oomoto english visitor's review reading "The Great Onisaburo Deguchi" contact

Ruth Reiner


19. Heavy Stuff!


Before (above) and after (middle) photos of detroyed Mirokuden. Remains (below) of print shop.
Hi there. Well as I was saying last time, we are now really getting into the second Oomoto persecution which was quite a dramatic one. As with the first persecution, the main accusation was conspiracy, against the Emperor.

Onisaburo was sentenced to life imprisonment. One thousand Oomoto people throughout the country were subject to police investigations, and many to severe torture. In chapter 25 we can find a report given by a lawyer, with an outline of the happenings in the Second Oomoto Case.

The question might arise about why Oomoto was treated so harshly. I have mentioned in the last chapter some issues that may have aroused the suspicion of the authorities, and I would like to add some more in this item, ‘cause in my opinion it is quite fascinating, the various angles that Oomoto was accused from. Last time I mentioned Emperor Pu yi and the Esperanto activities.

One interesting example of how the authorities gathered their accusing evidence, we find in chapter 25. The head of the Police Department of the Ministry of Home Affairs at that time, wrote in later years an article titled “The Circumstances of the raid on Oomoto”. He claims that Onisaburo wrote many poems concerning the Imperial family. He mentions one that although he does not remember how it begins, he said that all he remembers, is that it ended with the folowing line: “Black clouds covering the Imperial Palace”. And he added,
“...it was easy to bring action because of such things under criminal code of the time...’.

The poem actually was the following:

The light of the moon
is unchanged as of old
but black clouds
cover the Imperial Palace.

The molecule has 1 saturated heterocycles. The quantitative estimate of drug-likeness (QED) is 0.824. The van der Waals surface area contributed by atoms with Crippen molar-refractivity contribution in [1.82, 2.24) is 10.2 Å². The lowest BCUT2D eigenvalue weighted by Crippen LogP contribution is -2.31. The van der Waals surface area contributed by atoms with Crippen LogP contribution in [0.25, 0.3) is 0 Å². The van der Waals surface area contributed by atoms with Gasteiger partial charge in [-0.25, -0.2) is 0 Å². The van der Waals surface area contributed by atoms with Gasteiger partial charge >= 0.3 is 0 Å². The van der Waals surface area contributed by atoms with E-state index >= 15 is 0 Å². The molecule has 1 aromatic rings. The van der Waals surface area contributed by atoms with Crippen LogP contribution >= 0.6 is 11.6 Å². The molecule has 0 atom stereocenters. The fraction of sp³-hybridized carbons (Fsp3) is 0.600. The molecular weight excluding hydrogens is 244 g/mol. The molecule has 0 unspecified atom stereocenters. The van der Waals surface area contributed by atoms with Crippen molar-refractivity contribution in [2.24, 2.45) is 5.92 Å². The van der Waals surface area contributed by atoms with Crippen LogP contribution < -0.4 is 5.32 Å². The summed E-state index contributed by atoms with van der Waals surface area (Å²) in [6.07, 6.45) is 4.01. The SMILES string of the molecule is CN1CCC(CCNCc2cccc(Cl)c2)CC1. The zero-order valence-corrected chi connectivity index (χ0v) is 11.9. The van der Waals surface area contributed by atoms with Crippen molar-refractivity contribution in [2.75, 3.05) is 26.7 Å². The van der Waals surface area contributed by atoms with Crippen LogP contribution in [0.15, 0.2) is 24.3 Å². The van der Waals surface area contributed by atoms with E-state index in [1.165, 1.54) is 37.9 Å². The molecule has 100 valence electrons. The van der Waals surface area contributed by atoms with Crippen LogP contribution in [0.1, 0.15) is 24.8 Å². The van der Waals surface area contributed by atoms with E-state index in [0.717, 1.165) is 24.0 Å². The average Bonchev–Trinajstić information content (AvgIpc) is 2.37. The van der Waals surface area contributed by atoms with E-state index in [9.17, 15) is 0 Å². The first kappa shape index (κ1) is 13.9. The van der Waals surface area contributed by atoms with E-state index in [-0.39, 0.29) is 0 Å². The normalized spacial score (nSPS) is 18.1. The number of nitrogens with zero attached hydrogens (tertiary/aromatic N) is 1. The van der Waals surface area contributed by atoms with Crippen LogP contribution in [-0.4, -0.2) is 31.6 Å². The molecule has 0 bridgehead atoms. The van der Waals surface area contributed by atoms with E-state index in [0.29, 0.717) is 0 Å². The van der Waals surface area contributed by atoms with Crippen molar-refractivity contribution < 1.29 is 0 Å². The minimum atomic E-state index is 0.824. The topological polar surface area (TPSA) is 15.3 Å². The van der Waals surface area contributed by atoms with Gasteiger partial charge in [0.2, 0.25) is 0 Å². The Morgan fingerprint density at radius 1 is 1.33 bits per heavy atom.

(ch 25)

Itsuro Hayashi commented that Onisaburo wrote it out of grief at the illness of emperor Taisho, and not with disrespectful intentions. But as we all know that is the beauty of literature that it may be interpreted in many ways, and in Oomoto’s case the result of a “free interpretation” had deadly results.

There were claims of all sorts against Onisaburo, another being:
“Onisaburo having connections with right-wing militarists calling for armed revolution...” (ch 26)

All in all the accusations were countless and sometimes absurd. But the treatment towards Oomoto was severe. If you look at the pictures in this item you can see for instance how the main sanctuary had been destroyed. There are also mentions of torture of Oomoto people by the police, and that the foundress’ grave was even dug up. (ch 25 -26)

“Oomoto’s assets were sold for next to nothing by the state, it’s land was sold to the town for 8 sen per tsubo (four square yards for about the price of a packet of cigarettes). They threw vast numbers of objects into the dry moat and set fire to them, the fire continued to burn for a whole month. Over 1,500 charged dynamite sticks were needed... Stone monuments and holy stones, which could not be destroyed, were loaded on to large boats and dropped into the see of Japan...” (ch 26)

If you actually ever come to the Oomoto headquarters in Kameoka, you can see that there is for instance one Buddhist sculpture in one of the gardens, that was given to them as a present, whose that its head was reattached to the sculpture after it was blown off, and another sculpture whose head was blown off and could not be re attached.

In chapter 26 an interesting fact is mentioned, that in a book called “Exploration of Japan”, it is noted that:
“In the history of suppression of various movements by the prewar police, Oomoto had the lowest rate of defection”.

Kyotaro Deguchi, the writer of the book, finds it also worth mentioning that:
“...a letter of sympathy from a policeman who had been keeping the family under observation read, “I am filled with outrage at what the authorities have done. I would like to do what I can for you, but I have been ordered back to Kyoto. Please take care of yourselves.” (ch 26)

But Kyotaro Deguchi also mentions, that in general, police officers and members of the public who showed any sympathy toward Oomoto out loud, were imprisoned. (ch 26)

So with this I will end today’s item. If you are still with me now, I guess I don’t have to worry you might be there also next time. But if it is getting too depressing I can only promise you that eventually Oomoto will get back on their feet, ‘cause if not I wouldn’t be here today to tell you their story! Right!?


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